Turbulent flow over a boundary is a complex phenomenon for which there is no complete theory. Nevertheless, much experimental data has been collected on flows over solid surfaces, both in the laboratory and in nature, so that from an engineering perspective, the situation is well understood. The force exerted on a surface varies with the roughness of that surface and approximately with the square of the wind speed at a fixed height above it. A wind of 10 meters per second (about 20 knots, or 22 miles per hour) measured at a height of 10 meters will produce a force of some 30 tons per square kilometer on a field of mown grass, or of about 70 tons per square kilometer on a ripe wheat field. On a really smooth surface, such as glass, the force is only about 10 tons per square kilometer.

When wind blows over water, it is more complicated. The roughness of the water is not a given characteristic of the surface but depends on the wind itself. Not only that, the elements that constitute the roughness, the waves, themselves are mostly in the direction of the wind. Recent evidence indicates that a large portion of the momentum transferred from the air into the water goes into waves rather than directly into making water currents; only as the waves break or otherwise lose energy does their momentum become available to generate currents. Waves carry a substantial amount of both energy and momentum (about as much as is carried by the wind in a layer about one wavelength thick), and so the wave-generation process is far from negligible.

A violently wavy surface belies its appearance by acting, as far as the wind is concerned, as though it were very smooth. At a wind of 10 meters per second, the force on a wavy surface is much less than the force would be over mown grass and scarcely more than over glass; in light winds (2 or 3 meters per second) the force on a wavy surface is even less than it would be on glass. The waves’ motion seems to modify the airflow so that air slips over the surface more freely than if it were smooth. This is not the case at higher wind speeds (above about 5 meters per second), but the force remains quite low relative to other surfaces.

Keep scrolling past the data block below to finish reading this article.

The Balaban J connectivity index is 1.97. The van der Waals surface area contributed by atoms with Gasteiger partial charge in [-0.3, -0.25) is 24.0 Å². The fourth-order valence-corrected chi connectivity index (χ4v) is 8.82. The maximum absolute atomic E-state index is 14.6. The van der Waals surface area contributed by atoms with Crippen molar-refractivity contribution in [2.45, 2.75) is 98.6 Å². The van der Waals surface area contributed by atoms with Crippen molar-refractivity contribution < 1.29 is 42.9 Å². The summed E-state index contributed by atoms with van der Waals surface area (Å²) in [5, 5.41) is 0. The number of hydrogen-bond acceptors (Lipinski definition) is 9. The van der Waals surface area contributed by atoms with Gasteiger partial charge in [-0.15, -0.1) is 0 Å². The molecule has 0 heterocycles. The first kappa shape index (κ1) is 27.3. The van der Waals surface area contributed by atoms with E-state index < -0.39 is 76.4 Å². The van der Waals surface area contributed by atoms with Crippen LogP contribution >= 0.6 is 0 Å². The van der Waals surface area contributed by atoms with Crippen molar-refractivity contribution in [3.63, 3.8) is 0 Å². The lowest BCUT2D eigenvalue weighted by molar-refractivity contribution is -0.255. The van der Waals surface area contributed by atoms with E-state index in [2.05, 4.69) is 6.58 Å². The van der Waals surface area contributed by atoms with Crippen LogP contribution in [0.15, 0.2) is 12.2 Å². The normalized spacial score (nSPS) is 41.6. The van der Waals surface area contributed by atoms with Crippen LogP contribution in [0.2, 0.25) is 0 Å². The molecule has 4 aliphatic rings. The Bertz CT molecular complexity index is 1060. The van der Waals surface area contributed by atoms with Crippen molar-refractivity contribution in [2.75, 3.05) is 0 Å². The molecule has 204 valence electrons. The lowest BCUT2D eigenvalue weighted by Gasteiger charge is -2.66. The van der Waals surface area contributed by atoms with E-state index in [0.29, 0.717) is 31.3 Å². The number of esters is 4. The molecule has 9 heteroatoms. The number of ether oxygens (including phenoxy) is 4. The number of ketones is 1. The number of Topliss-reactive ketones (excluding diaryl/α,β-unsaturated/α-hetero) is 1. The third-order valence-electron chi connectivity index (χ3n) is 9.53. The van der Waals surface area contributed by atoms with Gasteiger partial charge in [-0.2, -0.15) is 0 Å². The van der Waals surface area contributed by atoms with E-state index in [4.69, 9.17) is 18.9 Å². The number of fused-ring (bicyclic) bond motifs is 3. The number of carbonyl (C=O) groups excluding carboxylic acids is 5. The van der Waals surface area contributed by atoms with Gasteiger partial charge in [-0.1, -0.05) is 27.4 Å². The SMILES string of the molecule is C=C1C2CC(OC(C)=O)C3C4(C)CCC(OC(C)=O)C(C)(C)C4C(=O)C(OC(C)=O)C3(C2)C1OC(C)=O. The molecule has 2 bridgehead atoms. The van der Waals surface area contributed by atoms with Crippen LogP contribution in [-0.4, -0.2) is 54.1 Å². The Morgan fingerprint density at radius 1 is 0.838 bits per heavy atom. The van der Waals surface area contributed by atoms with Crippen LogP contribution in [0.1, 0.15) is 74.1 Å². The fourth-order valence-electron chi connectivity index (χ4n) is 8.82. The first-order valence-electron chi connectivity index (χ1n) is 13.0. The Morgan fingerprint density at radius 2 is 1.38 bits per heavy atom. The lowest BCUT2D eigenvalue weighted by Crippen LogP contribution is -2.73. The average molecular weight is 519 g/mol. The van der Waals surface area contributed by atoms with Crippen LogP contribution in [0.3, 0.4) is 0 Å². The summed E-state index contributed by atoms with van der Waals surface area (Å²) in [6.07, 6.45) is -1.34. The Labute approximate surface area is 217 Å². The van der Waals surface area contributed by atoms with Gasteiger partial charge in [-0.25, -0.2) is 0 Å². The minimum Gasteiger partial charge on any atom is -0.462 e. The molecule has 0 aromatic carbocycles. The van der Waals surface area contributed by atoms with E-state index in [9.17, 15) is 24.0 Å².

Unfortunately, there are no direct observations under conditions when high winds, greater than about 12 meters per second, have had time and fetch (the distance over water) enough to raise substantial waves. A few indirect studies, however, suggest that the water’s apparent roughness may increase under high wind conditions, so that the force on the surface increases more rapidly than the square of the wind speed.

If the force increases at least as the square of the wind speed, high-wind conditions will produce effects far more important than their frequency of occurrence would suggest, as five hours of 60-knot storm winds will put more momentum into the water than a week of 10-knot breezes. If it should be shown that, for high winds, the force on the surface increases even more than the square of the wind speed, then the transfer of momentum to the ocean will turn out to be dominated by the occasional storm rather than by the long-term average winds.

1. According to the passage, several hours of storm winds (60 miles per hour) over water would:

(A) be similar to the force exerted by light winds for several hours over glass.
(B) create a surface roughness which reduces the force exerted by the high wind.
(C) be more significant in increasing the momentum of the water than constant light winds over a period of a few days.
(D) create a force not greater than six times the force of a 10-mile-per-hour wind.
(E) directly affect water current.

Type: Main Idea